Another goal of the Paris meeting was that tightened border controls along this African migration route, as well as “hot spots” or reception centers, be established along the way. The idea behind these centers — long espoused by Macron and German Chancellor Angela Merkel — is to process the asylum claims of migrants and refugees before they come to Europe, instead of after they arrive.

While early forms of some of these proposals already have been put in place, analysts doubt their continued efficacy, noting that determined migrants will continue to find ways into Europe along other routes.

This was the case last year when the eastern Mediterranean route between Turkey and Greece was closed, Funk said. Migrants then began using the central Mediterranean route that European leaders now are policing. There is evidence that a popular route could materialize in the western Mediterranean, with Spain a destination instead of Italy, he said.

According to IOM data, about three times as many migrants arrived by sea in Spain through August 2017 as arrived through August 2016. Joel Millman, a spokesman for the IOM, told the Agence France-Presse news agency last month that the pivot toward the Iberian Peninsula is probably “due to the fact that the route is considered a safe route.”

In Paris on Monday, Macron was quick to praise the Italian government’s oversight of the Libyan coast guard. “What’s been done by Italy and Libya is a perfect example of what we are shooting for,” he said.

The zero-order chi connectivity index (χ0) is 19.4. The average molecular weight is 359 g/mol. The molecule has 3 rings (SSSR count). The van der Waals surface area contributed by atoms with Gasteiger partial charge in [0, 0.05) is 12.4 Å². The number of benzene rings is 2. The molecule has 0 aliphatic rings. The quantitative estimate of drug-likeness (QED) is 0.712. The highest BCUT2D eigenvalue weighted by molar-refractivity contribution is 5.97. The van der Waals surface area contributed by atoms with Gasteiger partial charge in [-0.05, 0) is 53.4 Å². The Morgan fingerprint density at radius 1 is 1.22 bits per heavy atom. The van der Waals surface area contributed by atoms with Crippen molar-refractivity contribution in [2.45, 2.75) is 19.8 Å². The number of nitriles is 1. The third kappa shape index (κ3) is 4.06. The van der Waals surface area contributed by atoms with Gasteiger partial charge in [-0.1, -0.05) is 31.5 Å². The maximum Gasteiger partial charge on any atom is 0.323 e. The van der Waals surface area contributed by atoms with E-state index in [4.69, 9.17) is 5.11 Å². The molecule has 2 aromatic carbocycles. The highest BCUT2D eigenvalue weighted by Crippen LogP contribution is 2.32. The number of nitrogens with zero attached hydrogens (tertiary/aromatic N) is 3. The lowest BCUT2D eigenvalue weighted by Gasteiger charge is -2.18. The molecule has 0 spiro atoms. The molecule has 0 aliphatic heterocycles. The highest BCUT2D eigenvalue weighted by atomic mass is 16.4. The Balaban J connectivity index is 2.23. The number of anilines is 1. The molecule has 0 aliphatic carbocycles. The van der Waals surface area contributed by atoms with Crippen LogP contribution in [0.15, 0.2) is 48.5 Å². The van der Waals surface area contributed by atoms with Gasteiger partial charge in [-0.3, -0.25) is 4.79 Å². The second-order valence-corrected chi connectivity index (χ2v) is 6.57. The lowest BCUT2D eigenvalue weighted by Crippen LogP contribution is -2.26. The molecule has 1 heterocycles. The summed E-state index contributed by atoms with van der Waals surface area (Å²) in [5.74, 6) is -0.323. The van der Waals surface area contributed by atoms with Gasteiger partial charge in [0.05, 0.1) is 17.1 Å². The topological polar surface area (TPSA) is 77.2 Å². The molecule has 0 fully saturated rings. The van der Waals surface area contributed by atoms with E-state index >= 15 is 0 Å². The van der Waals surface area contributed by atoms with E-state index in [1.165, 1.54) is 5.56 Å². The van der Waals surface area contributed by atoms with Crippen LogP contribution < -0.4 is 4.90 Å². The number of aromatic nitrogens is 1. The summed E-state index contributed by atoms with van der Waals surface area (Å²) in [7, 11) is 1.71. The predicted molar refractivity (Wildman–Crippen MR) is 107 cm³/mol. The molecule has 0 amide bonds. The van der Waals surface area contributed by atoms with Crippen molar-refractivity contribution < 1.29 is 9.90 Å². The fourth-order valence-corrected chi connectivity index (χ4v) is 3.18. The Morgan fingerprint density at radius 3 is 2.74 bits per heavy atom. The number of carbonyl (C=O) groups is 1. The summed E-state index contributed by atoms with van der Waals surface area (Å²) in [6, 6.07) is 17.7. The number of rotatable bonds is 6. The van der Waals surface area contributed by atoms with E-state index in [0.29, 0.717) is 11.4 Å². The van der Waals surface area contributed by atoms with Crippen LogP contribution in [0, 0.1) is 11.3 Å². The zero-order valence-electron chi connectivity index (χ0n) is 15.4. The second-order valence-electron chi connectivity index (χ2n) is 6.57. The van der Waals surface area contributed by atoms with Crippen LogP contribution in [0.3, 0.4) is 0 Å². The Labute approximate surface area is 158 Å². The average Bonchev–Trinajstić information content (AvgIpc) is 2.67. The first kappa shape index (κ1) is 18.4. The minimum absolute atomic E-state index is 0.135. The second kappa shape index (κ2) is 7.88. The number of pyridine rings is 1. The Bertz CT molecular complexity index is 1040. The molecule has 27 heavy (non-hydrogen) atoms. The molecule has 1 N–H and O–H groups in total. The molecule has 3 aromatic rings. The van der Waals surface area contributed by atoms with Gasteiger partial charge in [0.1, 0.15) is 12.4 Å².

But migration experts insisted that the latest statistics do not indicate that a tenable solution has been found.

“In terms of policymaking, it means that European leaders can definitely not sit back and say the worst is over — quite the opposite,” Funk said. “The root causes of this phenomenon are as present as ever, and the search for solutions should continue.”

Correction: A previous version of this story incorrectly reported on International Organization for Migration figures for August 2016 and August 2017. In fact, those figures were for January through August 27, 2016, and the same period in 2017. Similarly, the previous version reported that figures for Spain were for August 2016 and August 2017. In fact, those figures were for January through August 2016 and the corresponding period in 2017.